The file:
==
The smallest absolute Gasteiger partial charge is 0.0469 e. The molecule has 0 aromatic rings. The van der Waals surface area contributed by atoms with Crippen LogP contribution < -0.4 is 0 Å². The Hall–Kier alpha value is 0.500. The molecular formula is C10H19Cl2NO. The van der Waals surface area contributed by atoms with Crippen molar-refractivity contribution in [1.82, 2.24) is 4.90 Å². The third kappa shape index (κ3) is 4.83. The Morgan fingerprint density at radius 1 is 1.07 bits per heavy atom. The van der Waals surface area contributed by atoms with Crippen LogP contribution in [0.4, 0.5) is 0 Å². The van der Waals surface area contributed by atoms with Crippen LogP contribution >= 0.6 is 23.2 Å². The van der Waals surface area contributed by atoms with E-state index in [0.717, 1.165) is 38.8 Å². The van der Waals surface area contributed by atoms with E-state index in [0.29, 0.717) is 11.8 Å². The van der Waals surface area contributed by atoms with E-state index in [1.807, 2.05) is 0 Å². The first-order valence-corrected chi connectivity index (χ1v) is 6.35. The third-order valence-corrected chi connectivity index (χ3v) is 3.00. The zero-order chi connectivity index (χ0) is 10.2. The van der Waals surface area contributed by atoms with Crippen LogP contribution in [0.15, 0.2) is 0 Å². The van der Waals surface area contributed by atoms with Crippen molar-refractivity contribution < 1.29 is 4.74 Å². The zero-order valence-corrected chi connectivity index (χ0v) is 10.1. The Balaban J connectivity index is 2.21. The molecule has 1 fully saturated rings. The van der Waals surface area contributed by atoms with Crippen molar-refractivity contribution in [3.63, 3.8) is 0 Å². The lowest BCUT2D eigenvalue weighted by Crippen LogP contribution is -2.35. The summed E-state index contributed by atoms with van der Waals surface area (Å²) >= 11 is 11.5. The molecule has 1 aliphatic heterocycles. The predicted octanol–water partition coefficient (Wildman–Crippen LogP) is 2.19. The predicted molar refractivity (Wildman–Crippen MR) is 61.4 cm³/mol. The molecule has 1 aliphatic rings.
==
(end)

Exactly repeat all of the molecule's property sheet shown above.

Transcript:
The smallest absolute Gasteiger partial charge is 0.0469 e. The molecule has 0 aromatic rings. The van der Waals surface area contributed by atoms with Crippen LogP contribution < -0.4 is 0 Å². The Hall–Kier alpha value is 0.500. The molecular formula is C10H19Cl2NO. The van der Waals surface area contributed by atoms with Crippen molar-refractivity contribution in [1.82, 2.24) is 4.90 Å². The third kappa shape index (κ3) is 4.83. The Morgan fingerprint density at radius 1 is 1.07 bits per heavy atom. The van der Waals surface area contributed by atoms with Crippen LogP contribution in [0.4, 0.5) is 0 Å². The van der Waals surface area contributed by atoms with Crippen LogP contribution >= 0.6 is 23.2 Å². The van der Waals surface area contributed by atoms with E-state index in [0.717, 1.165) is 38.8 Å². The van der Waals surface area contributed by atoms with E-state index in [0.29, 0.717) is 11.8 Å². The van der Waals surface area contributed by atoms with E-state index in [1.807, 2.05) is 0 Å². The first-order valence-corrected chi connectivity index (χ1v) is 6.35. The third-order valence-corrected chi connectivity index (χ3v) is 3.00. The zero-order chi connectivity index (χ0) is 10.2. The van der Waals surface area contributed by atoms with Crippen LogP contribution in [0.15, 0.2) is 0 Å². The van der Waals surface area contributed by atoms with Crippen molar-refractivity contribution < 1.29 is 4.74 Å². The zero-order valence-corrected chi connectivity index (χ0v) is 10.1. The Balaban J connectivity index is 2.21. The molecule has 1 fully saturated rings. The van der Waals surface area contributed by atoms with Crippen molar-refractivity contribution in [3.63, 3.8) is 0 Å². The lowest BCUT2D eigenvalue weighted by Crippen LogP contribution is -2.35. The summed E-state index contributed by atoms with van der Waals surface area (Å²) >= 11 is 11.5. The molecule has 1 aliphatic heterocycles. The predicted octanol–water partition coefficient (Wildman–Crippen LogP) is 2.19. The predicted molar refractivity (Wildman–Crippen MR) is 61.4 cm³/mol. The molecule has 1 aliphatic rings.